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I'm not going to get involved in this fight among alternative practitioners, but the struggle for scope of practice is continuous. Naturopathic medicine is in effect the natural health practitioners left behind when chiropractic gained wide acceptance and licensing. The history is ugly, with practitioners ganging up on and deserting each other, everybody seeking recognition and respect.

I am currently studying under a chiropractor who uses "dry needling". I also have shadowed several acupuncturists (who are also ND's) and from what I have seen, I could probably do some therapeutic needling myself, but I do not intend to do so. I will refer to a local acupuncturist when I believe that a condition will respond to needling, but not because I believe in the whole Chinese medicine system of channels and energy. I will do it because I believe in the science.

The OAAOM has filed a legal challenge in the Court of Appeals against the Oregon Board of Chiropractic Examiners' rule OAR 811-015-0036 that chiropractors can perform "dry needling" with only 24 hours of education. An injunction to stay the rule until the legal challenge is heard (3-6 months) was also filed.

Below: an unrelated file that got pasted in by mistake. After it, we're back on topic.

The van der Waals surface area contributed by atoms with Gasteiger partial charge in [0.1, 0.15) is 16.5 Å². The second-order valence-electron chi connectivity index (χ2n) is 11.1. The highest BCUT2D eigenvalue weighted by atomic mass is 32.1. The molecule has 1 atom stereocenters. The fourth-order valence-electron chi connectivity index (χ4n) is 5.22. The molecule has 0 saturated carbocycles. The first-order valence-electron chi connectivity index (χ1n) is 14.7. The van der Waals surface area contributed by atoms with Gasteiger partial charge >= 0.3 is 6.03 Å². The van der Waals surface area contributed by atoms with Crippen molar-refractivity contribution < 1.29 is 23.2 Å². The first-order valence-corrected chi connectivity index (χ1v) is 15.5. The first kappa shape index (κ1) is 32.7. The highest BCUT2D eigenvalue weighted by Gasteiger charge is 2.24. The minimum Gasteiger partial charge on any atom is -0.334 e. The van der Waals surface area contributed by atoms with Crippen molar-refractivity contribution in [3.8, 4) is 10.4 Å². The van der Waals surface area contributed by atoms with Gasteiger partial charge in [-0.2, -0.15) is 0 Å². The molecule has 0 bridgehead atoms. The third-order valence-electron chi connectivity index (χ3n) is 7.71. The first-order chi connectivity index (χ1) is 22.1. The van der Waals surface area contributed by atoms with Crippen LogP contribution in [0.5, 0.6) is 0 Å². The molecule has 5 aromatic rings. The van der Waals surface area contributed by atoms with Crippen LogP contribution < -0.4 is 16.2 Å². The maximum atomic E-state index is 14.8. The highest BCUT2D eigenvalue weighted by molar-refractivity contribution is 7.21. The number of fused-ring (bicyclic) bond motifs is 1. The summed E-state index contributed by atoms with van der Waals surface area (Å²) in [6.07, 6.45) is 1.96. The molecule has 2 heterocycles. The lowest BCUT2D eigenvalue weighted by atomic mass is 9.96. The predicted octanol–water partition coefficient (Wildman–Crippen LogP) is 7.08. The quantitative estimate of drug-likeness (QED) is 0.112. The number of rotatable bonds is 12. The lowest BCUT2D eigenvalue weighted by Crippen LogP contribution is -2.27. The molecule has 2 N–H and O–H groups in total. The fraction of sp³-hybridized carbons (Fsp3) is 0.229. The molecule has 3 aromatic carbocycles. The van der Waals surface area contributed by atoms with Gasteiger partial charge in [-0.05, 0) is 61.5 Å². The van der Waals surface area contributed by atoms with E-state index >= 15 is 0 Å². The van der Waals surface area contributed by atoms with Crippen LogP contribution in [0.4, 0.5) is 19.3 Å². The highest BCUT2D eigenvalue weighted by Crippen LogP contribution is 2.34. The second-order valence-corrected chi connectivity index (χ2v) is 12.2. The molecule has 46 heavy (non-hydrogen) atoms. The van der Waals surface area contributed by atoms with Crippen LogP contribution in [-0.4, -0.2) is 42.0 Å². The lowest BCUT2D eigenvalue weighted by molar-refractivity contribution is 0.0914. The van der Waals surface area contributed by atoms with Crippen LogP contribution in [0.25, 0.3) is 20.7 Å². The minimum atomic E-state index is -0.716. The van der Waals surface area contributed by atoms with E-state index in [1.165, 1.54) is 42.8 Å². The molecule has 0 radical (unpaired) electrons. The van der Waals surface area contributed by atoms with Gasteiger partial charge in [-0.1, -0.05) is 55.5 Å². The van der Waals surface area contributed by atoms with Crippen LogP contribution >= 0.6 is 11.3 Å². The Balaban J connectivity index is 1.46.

The Court of Appeals Appellate Commissioner issued a Stay Order dated July 29, 2011, which suspends the new rule until the issue is resolved by a full panel of judges after hearing a full presentation of the arguments.

Total legal cost is estimated at $30,000. We (OAAOM) are represented by Landye Bennett Blumstein with Thane Tienson as our lawyer.

*new tags: chiropractic, acupuncture


( 2 comments — Leave a comment )
Aug. 10th, 2011 06:23 pm (UTC)
Do you know of any studies that show acupuncture has more than a placebo effect? I haven't looked very hard, but so far I haven't seen any.

I did see this: http://thehealthyskeptic.org/chinese-medicine-demystified-part-v-a-closer-look-at-how-acupuncture-relieves-pain

which purports to explain how acupuncture would alleviate pain, but could just be specious story telling.
Aug. 10th, 2011 07:25 pm (UTC)
I don't have them handy but there are at least two studies that show that cAMP is elevated in the tissue surrounding a needle, suggesting that ATP is being used in the process of tissue metabolism and repair. The mechanism is still not completely understood, but there are enough clues to suggest that physiology is at play, not just energy channels. There are also many studies that show efficacy for specific conditions. Enough that I, as a diehard skeptic, am amenable to the use of needling. Because I do not intend to practice it, I am not hoarding printouts of the studies regarding it.
( 2 comments — Leave a comment )



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